Speaking for the Lost

On Saturday it was business as usual in our house. Business as usual means running around like a blue arsed fly mostly.

We took our friend Will to BBC Radio Leicester in the morning to talk about his crowdfunding project for his wedding and to speak about his cancer diagnosis. It was a fantastic interview, and you totally couldn’t tell he’d never been on the radio before. He rocked it. You can listen to it here. It’s on at about 1 hour 45 minutes in.

Jason gave Will the chauffeur treatment home while Tallulah and I nipped off to Leicester Clock Tower (regular readers will know that the Clock Tower is the nexus for any and all activity in Leicester) to take part in an event organised by Women’s Aid Leicestershire.

It was the start of Domestic Violence Awareness Week.

One in three women will experience domestic violence in their lives (one in six men). For every seven women killed, there will be two men killed by domestic violence. Statistics show that these women are killed by husbands, partners, fathers and sons. The figures for domestic violence against men and boys shows that they are also hurt by other men in their families as well as women, by the way. I will reiterate here what I have already said elsewhere. Nobody is saying that domestic violence is exclusively a women’s problem. Nobody is saying that domestic violence against men is acceptable. It’s just a fact that it affects more women (and children) than it does men.

In the UK in the last year, 124 women were killed by their partners, husbands or male members of their family. That equals one every three days.

Refuges for women are being forced to close all the time due to government cuts. What refuges remain open cannot cope with the number of women and children seeking help from violent and abusive family situations. National Women’s Aid statistics show that 92 women and 75 children were turned away from a refuge in one single day in 2015. Leicester women’s refuge is under threat of closure and is only being kept open by the goodwill of fundraisers and donors.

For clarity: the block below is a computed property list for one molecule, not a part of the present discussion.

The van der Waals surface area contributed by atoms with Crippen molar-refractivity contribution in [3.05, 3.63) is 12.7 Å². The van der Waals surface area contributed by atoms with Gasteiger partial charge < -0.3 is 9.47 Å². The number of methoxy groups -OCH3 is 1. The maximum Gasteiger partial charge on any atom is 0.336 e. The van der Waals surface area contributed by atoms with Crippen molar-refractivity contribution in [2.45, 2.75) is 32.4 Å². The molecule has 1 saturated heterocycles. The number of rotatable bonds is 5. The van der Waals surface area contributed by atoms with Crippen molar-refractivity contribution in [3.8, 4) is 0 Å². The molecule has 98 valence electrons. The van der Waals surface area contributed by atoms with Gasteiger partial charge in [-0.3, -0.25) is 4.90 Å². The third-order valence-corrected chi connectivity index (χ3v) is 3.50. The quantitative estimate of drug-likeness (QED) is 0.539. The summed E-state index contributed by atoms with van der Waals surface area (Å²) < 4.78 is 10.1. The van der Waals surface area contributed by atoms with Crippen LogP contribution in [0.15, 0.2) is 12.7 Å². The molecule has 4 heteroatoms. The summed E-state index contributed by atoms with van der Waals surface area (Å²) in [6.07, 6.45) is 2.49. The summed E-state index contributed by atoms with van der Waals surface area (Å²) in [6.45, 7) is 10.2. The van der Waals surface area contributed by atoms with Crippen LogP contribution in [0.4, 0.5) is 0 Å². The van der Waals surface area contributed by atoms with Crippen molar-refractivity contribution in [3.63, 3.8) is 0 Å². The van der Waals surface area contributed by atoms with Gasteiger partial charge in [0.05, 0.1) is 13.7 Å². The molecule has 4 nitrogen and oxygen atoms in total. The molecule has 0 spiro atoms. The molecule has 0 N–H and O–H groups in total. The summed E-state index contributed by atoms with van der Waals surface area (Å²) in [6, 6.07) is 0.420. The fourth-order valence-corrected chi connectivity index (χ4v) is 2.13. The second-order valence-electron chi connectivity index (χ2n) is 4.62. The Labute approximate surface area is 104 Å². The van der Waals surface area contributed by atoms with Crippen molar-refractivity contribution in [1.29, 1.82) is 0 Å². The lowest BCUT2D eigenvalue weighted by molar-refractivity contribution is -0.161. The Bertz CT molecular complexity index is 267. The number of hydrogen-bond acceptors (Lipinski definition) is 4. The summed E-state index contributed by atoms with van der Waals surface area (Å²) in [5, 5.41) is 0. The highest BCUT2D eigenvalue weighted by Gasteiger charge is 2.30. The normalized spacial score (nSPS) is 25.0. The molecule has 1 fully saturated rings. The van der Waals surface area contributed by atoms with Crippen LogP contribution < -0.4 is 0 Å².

The Women’s Aid event called for women to come forward and stand at the Clock Tower to honour and remember those women who lost their lives. A list was read out of every woman’s name and age, and as each woman’s name was read out, one of us, standing for them, put on a white mask and stood in silence to show the space where they no longer were. We stood for girls as young as fifteen and women in their eighties, we stood for women of every age, colour and creed. We stood for people from our city who are now lost. We stood for women all over the country.

It was profoundly affecting and a great honour to be a part of it. I have been involved in quite a few events and protests in the last twelve months, and not one of them made the impact on the weekend shoppers that this did. I hope it highlighted just what a tragedy this situation is. I hope it made a change for someone, somewhere. You can read the article here.

We had great support on the day from everyone who stopped to watch and talk to us. Men just as affected as women.

In the comments below the article I’ve linked to  are the usual comments by men about ‘what about men?’ and how ‘sexist’ this is.

Firstly, there were men there, helping, supporting, collecting for the women’s refuge that Women’s Aid run, handing out leaflets.